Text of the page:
Law Restraint Children


Physically restraining a child or young person is far more than simply placing your hands onto the child to prevent them from causing harm to themselves, others or serious damage to property.

This criteria comes from various pieces of legislation and government guidance yet what exactly does this really mean when you put it into the context of use of force and legislation that places a duty of care to keep everyone safe?

There are too many training providers who signpost to legislation and guidance via powerpoint but do not go into the fine details of how this can affect children, young people, staff and organisations alike, leaving the expectation that it all makes sense and staff are trained to make decisions that ultimately might not be a lawful action. 

If restraint is not done correctly and for the right reasons within the legal framework all organisations and staff have to follow, a liability could exist which could possibly lead to prosecution even imprisonment  for negligence should a child, young person or other get injured or worst case scenario a death occurs due to an unlawful restraint.


Children and young people are some of the most vulnerable in our society and there is a great risk that staff could make a decision which unknowingly and unintentionally puts the child or young person, themselves and others at risk.

Interestingly, one of the main points to come out of the law courses we provide is the number of staff that on reflection are honest enough to say that they believed they were doing right but they now realise that many of the restraints they have been involved in were not lawful.

The realisation for organisation and staff that they acted outside of the law is a very real one and one that potentially could lead to breaches of a persons human rights, common law, health and safety legislation and more.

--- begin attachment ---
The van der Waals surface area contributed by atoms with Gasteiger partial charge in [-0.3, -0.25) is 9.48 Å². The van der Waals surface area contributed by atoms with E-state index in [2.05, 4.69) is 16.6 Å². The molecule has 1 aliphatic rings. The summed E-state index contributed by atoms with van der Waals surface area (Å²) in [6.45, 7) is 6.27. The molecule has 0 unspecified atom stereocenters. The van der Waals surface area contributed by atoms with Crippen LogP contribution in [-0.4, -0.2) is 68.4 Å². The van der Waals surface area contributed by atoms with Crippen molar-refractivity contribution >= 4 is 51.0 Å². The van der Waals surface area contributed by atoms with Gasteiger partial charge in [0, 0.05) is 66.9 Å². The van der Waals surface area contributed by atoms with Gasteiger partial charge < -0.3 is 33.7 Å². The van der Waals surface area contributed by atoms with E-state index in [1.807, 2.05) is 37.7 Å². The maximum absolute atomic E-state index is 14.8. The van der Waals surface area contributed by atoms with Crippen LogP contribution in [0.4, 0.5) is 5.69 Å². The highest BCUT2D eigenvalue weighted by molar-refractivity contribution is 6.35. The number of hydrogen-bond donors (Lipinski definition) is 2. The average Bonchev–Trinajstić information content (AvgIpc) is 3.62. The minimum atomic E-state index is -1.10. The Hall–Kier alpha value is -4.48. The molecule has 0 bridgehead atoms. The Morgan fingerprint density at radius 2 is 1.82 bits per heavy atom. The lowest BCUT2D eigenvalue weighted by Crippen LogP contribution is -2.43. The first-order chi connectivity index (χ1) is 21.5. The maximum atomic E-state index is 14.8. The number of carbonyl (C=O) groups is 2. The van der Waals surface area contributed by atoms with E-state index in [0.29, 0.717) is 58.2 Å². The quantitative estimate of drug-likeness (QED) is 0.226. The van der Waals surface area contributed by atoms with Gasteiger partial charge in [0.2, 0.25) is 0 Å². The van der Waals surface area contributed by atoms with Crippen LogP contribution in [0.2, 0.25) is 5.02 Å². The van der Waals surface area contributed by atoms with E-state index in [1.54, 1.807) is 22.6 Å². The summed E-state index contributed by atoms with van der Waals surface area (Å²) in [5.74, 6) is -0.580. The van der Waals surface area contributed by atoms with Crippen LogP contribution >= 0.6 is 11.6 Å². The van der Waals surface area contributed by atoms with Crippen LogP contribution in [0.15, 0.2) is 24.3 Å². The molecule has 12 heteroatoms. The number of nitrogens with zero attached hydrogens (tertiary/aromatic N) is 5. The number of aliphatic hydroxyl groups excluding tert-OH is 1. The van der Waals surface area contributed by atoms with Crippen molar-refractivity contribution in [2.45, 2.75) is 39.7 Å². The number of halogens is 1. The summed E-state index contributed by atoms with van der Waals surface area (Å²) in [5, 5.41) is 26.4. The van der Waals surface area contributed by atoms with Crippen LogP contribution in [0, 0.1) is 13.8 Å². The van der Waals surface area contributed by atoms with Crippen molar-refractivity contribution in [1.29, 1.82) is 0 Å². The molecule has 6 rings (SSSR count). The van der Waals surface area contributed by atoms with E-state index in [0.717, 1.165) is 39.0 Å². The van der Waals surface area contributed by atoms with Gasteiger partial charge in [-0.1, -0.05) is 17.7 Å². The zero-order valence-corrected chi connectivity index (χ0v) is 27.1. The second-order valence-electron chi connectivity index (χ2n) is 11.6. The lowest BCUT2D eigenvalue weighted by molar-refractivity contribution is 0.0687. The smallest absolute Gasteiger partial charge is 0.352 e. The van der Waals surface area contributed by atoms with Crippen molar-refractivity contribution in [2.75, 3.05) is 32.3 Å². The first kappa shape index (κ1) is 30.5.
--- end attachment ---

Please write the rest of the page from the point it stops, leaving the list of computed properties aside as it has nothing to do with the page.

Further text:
Many restraints might never have taken place had staff been more informed and able to better risk assess a situation.  Having the skill to apply a risk reduction and assessment tool designed to reduce risk and based around the legislative criteria and fundamental principles of our legal system, helps lessen the need to physically intervene.


Every organisation and staff member working with children and young people would benefit greatly from this enhanced knowledge and we at PCT are here to offer you the opportunity to develop these important skills.

The benefits of training staff to understand the Law and Use of Force:

  • Your staff are better equipped to make difficult decisions at times when children and young people need help, support and encouragement.

  • Your staff will have a greater understanding of their responsibilities and will be in a better position to make informed decisions when managing agression and violence in the work place.

  • This training will help to reduce the need for restraint, ultimately make the environment safer for the children, young people and staff.

PCT underlying principle will always be to help, support and encourage children, young people and staff to be safe.


If you believe you could benefit from the PCT law course on use of force with children and young people, contact us using the link provided or call direct.